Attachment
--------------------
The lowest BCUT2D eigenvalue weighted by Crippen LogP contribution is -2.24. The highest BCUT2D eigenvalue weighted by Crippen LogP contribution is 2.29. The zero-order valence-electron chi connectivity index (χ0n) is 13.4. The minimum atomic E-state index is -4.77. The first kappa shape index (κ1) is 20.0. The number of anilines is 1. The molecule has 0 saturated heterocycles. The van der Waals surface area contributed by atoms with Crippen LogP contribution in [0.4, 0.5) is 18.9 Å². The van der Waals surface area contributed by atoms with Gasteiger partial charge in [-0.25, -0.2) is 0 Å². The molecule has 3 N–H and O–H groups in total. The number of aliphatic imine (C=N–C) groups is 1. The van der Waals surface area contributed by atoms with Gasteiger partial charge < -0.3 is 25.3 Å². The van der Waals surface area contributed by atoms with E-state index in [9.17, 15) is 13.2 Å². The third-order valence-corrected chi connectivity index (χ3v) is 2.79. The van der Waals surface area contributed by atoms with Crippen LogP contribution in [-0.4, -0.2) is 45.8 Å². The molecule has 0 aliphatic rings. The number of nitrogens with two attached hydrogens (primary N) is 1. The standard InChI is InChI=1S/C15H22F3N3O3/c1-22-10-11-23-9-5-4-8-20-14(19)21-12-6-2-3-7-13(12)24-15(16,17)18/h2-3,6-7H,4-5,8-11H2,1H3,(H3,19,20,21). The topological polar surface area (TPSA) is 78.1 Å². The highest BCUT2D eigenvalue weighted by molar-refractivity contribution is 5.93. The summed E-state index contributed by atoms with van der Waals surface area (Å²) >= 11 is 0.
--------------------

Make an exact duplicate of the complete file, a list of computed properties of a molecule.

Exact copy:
The lowest BCUT2D eigenvalue weighted by Crippen LogP contribution is -2.24. The highest BCUT2D eigenvalue weighted by Crippen LogP contribution is 2.29. The zero-order valence-electron chi connectivity index (χ0n) is 13.4. The minimum atomic E-state index is -4.77. The first kappa shape index (κ1) is 20.0. The number of anilines is 1. The molecule has 0 saturated heterocycles. The van der Waals surface area contributed by atoms with Crippen LogP contribution in [0.4, 0.5) is 18.9 Å². The van der Waals surface area contributed by atoms with Gasteiger partial charge in [-0.25, -0.2) is 0 Å². The molecule has 3 N–H and O–H groups in total. The number of aliphatic imine (C=N–C) groups is 1. The van der Waals surface area contributed by atoms with Gasteiger partial charge < -0.3 is 25.3 Å². The van der Waals surface area contributed by atoms with E-state index in [9.17, 15) is 13.2 Å². The third-order valence-corrected chi connectivity index (χ3v) is 2.79. The van der Waals surface area contributed by atoms with Crippen LogP contribution in [-0.4, -0.2) is 45.8 Å². The molecule has 0 aliphatic rings. The number of nitrogens with two attached hydrogens (primary N) is 1. The standard InChI is InChI=1S/C15H22F3N3O3/c1-22-10-11-23-9-5-4-8-20-14(19)21-12-6-2-3-7-13(12)24-15(16,17)18/h2-3,6-7H,4-5,8-11H2,1H3,(H3,19,20,21). The topological polar surface area (TPSA) is 78.1 Å². The highest BCUT2D eigenvalue weighted by molar-refractivity contribution is 5.93. The summed E-state index contributed by atoms with van der Waals surface area (Å²) >= 11 is 0.